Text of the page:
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Mountain Yellow-legged Frog (Rana muscosa) Fact Sheet: Managed Care

Husbandry and Breeding in Managed Care

Recovery Program at San Diego Zoo's Institute for Conservation Research (ICR)

  • Efforts to study the reproduction and natural history of this frog
    • Ultimate goal of preventing its extinction
    • Began in 2006; first successful breeding in 2009
    • Partner program at the Los Angeles Zoo
  • Managed care breeding and reintroduction program
    • Hatch eggs and raise young frogs in managed care
    • Releases into the wild
      • Some frogs released as juveniles are now adults
      • See Distribution
    • Monitor populations (in partnership with US Geological Survey)
      • Census surveys
      • Locate and track using radio telemetry
  • Developing improvements to husbandry and managed care breeding protocols
  • Generally house 40-50 adult breeding pairs (N. Gardner, personal communication 2015)
    • The ideal number may change as scientists learn more about the species' reproduction and genetic diveristy
  • Tadpoles from San Bernardino and San Jacinto mountain ranges brought to ICR
    • First collections in 2003 and 2006, respectively

Husbandry and managed care breeding methods at ICR

  • Housed in climate controlled aquarium tanks
    • Gravel, water plants, and rocks provided
      • Spaces for frogs to rest, sleep, and hide
    • Simulate season temperatures changes in the wild
      • Provides hibernation cues
    • Simulate natural light cycles
  • Studying the frog's nutritional requirements
  • Studying embryo and tadpole development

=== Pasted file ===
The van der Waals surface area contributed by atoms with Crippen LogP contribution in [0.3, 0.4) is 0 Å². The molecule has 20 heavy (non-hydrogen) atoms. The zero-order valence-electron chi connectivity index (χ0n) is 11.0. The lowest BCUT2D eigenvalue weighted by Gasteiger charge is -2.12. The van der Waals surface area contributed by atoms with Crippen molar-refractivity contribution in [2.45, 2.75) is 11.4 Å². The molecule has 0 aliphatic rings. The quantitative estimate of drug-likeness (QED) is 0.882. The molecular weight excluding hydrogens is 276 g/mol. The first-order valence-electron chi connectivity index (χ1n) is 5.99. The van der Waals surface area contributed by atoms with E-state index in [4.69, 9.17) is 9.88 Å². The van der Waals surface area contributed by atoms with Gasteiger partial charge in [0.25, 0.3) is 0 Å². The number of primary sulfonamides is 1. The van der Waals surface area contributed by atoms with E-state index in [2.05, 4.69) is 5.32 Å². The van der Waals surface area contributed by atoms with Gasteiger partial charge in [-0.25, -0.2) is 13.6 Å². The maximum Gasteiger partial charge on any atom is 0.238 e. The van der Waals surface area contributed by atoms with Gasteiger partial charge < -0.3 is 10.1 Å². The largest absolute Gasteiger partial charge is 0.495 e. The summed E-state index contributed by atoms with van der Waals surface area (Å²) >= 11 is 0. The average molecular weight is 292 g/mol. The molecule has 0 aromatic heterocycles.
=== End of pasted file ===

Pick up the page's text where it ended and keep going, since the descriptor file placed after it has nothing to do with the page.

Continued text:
• Use assisted reproduction techniques (e.g., hormone therapies and in vitro fertilization)
    • Provide temperature conditions needed for successful reproduction
      • Use cold to induce hibernation conditions experienced by frogs in their wild, mountainous habitat (Santana 2015)
      • Dramatically improves reproductive success of Rana muscosa in managed care
        • Triggers reproductive/mating behaviors observed in the wild
          • Vocal advertisement, amplexus (copulation), female receptivity, and egg laying
  • Frogs vaccinated for Chytrid (Chytridiomycota) fungua before release into wild (San Diego Zoo Global Press Releases)

Multiple reintroductions in the San Jacinto mountains (N. Calatayud and N. Gardner, personal communications 2015; ICR Science Blog)

  • Indian Creek and Hall Canyon releases since 2010
    • Adult frogs now at these sites
  • Fuller Mill Creek, 2015
    • May release: 711 tadpoles
    • August release: 200 late-stage tadpoles and 27 juvenile frogs
  • Dark Canyon, 2016
  • City Creek, 2016
    • September: 150 tadpoles released
    • Population may be locally extirpated (San Diego Zoo Global Press Releases)
    • Plans to reintroduce more "head-started" frogs in 2017

 2016 update (ICR Science Blog)

  • 10th year of the Institute for Conservation Research's Mountain Yellow-legged Frog Recovery Program
  • One of the most productive breeding years to date
    • 17 females in managed care laid clutches of eggs
  • San Bernardino Mountains

Mountain Yellow-legged Frog Tanks

Mountain Yellow-legged frog tadpole tank

Tadpole Tank

Image credit: © San Diego Zoo Global. All rights reserved.

 

Mountain Yellow-legged frog adult tank

Adult Tank

Image credit: © San Diego Zoo Global. All rights reserved.

Page Citations

Santana (2015)

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